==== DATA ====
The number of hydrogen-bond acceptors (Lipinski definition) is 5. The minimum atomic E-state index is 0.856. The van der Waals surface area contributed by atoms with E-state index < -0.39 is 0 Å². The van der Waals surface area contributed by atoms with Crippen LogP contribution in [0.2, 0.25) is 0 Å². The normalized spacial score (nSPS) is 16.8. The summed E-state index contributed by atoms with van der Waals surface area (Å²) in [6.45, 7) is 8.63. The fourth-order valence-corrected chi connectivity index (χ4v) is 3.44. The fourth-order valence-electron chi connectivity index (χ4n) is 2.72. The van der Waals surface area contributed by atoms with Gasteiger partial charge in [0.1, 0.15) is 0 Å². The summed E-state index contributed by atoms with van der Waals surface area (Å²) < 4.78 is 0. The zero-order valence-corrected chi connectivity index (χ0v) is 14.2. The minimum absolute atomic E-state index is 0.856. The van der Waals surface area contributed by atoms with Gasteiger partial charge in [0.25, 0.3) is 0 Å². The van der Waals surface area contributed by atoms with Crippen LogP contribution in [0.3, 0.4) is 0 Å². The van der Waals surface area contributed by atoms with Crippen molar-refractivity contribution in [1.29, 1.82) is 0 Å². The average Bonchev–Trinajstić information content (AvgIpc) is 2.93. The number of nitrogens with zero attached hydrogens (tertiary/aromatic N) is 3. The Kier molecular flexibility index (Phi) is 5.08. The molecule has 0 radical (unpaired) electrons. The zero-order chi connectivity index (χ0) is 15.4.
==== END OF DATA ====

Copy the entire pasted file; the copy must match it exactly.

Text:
The number of hydrogen-bond acceptors (Lipinski definition) is 5. The minimum atomic E-state index is 0.856. The van der Waals surface area contributed by atoms with E-state index < -0.39 is 0 Å². The van der Waals surface area contributed by atoms with Crippen LogP contribution in [0.2, 0.25) is 0 Å². The normalized spacial score (nSPS) is 16.8. The summed E-state index contributed by atoms with van der Waals surface area (Å²) in [6.45, 7) is 8.63. The fourth-order valence-corrected chi connectivity index (χ4v) is 3.44. The fourth-order valence-electron chi connectivity index (χ4n) is 2.72. The van der Waals surface area contributed by atoms with Gasteiger partial charge in [0.1, 0.15) is 0 Å². The summed E-state index contributed by atoms with van der Waals surface area (Å²) < 4.78 is 0. The zero-order valence-corrected chi connectivity index (χ0v) is 14.2. The minimum absolute atomic E-state index is 0.856. The van der Waals surface area contributed by atoms with Gasteiger partial charge in [0.25, 0.3) is 0 Å². The van der Waals surface area contributed by atoms with Crippen LogP contribution in [0.3, 0.4) is 0 Å². The van der Waals surface area contributed by atoms with Crippen molar-refractivity contribution in [1.29, 1.82) is 0 Å². The average Bonchev–Trinajstić information content (AvgIpc) is 2.93. The number of nitrogens with zero attached hydrogens (tertiary/aromatic N) is 3. The Kier molecular flexibility index (Phi) is 5.08. The molecule has 0 radical (unpaired) electrons. The zero-order chi connectivity index (χ0) is 15.4.